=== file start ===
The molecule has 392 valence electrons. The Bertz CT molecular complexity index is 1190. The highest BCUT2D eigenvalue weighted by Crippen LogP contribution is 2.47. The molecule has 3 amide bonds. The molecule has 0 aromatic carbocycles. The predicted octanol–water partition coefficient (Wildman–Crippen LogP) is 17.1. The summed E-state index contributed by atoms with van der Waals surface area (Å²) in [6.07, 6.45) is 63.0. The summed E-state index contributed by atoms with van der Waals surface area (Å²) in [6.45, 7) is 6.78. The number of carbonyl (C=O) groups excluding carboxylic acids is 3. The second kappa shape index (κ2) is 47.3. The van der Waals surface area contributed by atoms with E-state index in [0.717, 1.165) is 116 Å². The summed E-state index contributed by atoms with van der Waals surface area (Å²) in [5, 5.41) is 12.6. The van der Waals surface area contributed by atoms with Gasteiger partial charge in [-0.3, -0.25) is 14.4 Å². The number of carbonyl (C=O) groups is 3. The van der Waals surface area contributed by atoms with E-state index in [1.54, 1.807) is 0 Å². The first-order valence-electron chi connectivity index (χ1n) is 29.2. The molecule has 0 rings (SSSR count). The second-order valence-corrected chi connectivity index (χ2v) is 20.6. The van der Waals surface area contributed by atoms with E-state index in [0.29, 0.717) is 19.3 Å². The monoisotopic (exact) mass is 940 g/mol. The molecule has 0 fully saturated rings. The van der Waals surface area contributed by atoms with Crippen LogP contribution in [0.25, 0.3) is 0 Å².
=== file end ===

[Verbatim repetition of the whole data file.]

The molecule has 392 valence electrons. The Bertz CT molecular complexity index is 1190. The highest BCUT2D eigenvalue weighted by Crippen LogP contribution is 2.47. The molecule has 3 amide bonds. The molecule has 0 aromatic carbocycles. The predicted octanol–water partition coefficient (Wildman–Crippen LogP) is 17.1. The summed E-state index contributed by atoms with van der Waals surface area (Å²) in [6.07, 6.45) is 63.0. The summed E-state index contributed by atoms with van der Waals surface area (Å²) in [6.45, 7) is 6.78. The number of carbonyl (C=O) groups excluding carboxylic acids is 3. The second kappa shape index (κ2) is 47.3. The van der Waals surface area contributed by atoms with E-state index in [0.717, 1.165) is 116 Å². The summed E-state index contributed by atoms with van der Waals surface area (Å²) in [5, 5.41) is 12.6. The van der Waals surface area contributed by atoms with Gasteiger partial charge in [-0.3, -0.25) is 14.4 Å². The number of carbonyl (C=O) groups is 3. The van der Waals surface area contributed by atoms with E-state index in [1.54, 1.807) is 0 Å². The first-order valence-electron chi connectivity index (χ1n) is 29.2. The molecule has 0 rings (SSSR count). The second-order valence-corrected chi connectivity index (χ2v) is 20.6. The van der Waals surface area contributed by atoms with E-state index in [0.29, 0.717) is 19.3 Å². The monoisotopic (exact) mass is 940 g/mol. The molecule has 0 fully saturated rings. The van der Waals surface area contributed by atoms with Crippen LogP contribution in [0.25, 0.3) is 0 Å².